Taggert, the first-person narrator, can affect biological bodies down to the molecular level. By nature a healer, he has by circumstance become a killer, turning the bodies of his adversaries against them. Taggert works for a powered, mysterious individual named Nordeen. It’s not quite clear what Nordeen’s power is, but Taggert sincerely believes that Nordeen is stronger than him, and Taggert is sworn to the Razor-neck drew. Nordeen makes them wear a razor blade on a chain around their necks all the time, so they can feel death close to them.
After a violent opening sequence of a deal-gone-wrong, the story settles down when Taggert gets a message from a woman he left behind years ago—possibly the only person he’s ever loved. Yasmine asks for his help because her daughter Tamara is missing. Taggert gets permission from Nordeen to leave Morocco and travel to London, where Yasmine lives with her diplomat husband and her daughter. Nordeen only grants Taggert’s request when Taggert admits that Yasmine has powers like theirs—only she has put hers aside. From there, Taggert plunges into painful memories, and double-cross after double-cross.
The thing I liked best about The Liminal People was Taggert’s narrative voice. Jama-Everett takes pains to differentiate between Taggert’s mental monologues and the kinds of speech he uses in different situation. Taggert speaking to Nordeen is a different man than Taggert confronting Yamine. Bits or irreverence add a dry wit to the mix—like Fish’n’Chips, Taggert’s personal nickname for Yasmine’s excruciatingly white, British husband.
The tension ratchets up steadily, and the settings are concrete and plausible. To rescue Tamara, Taggert must confront not only Nordeen, but a liminal person more powerful than any he’s faced before—an adversary he literally cannot see.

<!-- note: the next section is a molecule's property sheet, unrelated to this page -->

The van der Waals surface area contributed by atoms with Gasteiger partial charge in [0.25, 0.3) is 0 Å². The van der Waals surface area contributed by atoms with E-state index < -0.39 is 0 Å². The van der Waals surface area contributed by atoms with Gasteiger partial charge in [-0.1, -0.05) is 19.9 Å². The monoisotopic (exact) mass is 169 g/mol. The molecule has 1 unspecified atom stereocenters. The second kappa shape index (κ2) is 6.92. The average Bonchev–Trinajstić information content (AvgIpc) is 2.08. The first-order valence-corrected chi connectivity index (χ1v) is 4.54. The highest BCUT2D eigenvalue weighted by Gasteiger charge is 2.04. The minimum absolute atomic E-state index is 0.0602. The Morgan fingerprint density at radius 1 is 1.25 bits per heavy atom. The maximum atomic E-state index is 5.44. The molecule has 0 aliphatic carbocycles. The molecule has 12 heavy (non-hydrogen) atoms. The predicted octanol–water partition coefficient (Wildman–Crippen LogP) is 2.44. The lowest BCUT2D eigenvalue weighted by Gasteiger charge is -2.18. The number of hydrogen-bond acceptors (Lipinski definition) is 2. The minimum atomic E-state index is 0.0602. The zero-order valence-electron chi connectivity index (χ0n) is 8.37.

Taggert was a convincing character. Probably my favorite character in the book was Prentiss, a street kid who has a connection to animals. Nordeen is an enigma and I enjoyed Taggert’s final conversation with him (in this book, at least—something tells me these two aren’t done yet). I was not convinced by Yasmine’s behavior, particularly in a private meeting room of an exclusive club. She is less character, more plot device, but even allowing for that her actions weren’t convincing to me. It’s a small point; and if the other characters hadn’t been so rounded, I might not even have noticed.
The book is filled with violent action scenes, so be aware. I think the word I would use for the whole book is “exciting.” There are three more in the series, and I will definitely seek them out. Jama-Everett’s liminal people are original and fascinating.
This sounds great! Terry, thanks for the review. (Sung to the tune of the Queen song): Da-da dum-dum-dum — Another one joins the list.
And another one on! And another on! Another one joins the list!
And thank you, Marion, because that’s a way better song than the earworm I had before reading your comment.
Hey! I’m gonna read that, too, another one joins the list!
We will, we will rock you!
I think among all of us we managed one whole verse. We are the champions.
We’ll keep on fighting to the end.
Kinda sounds X-men-ish; but dirtier (in a good way).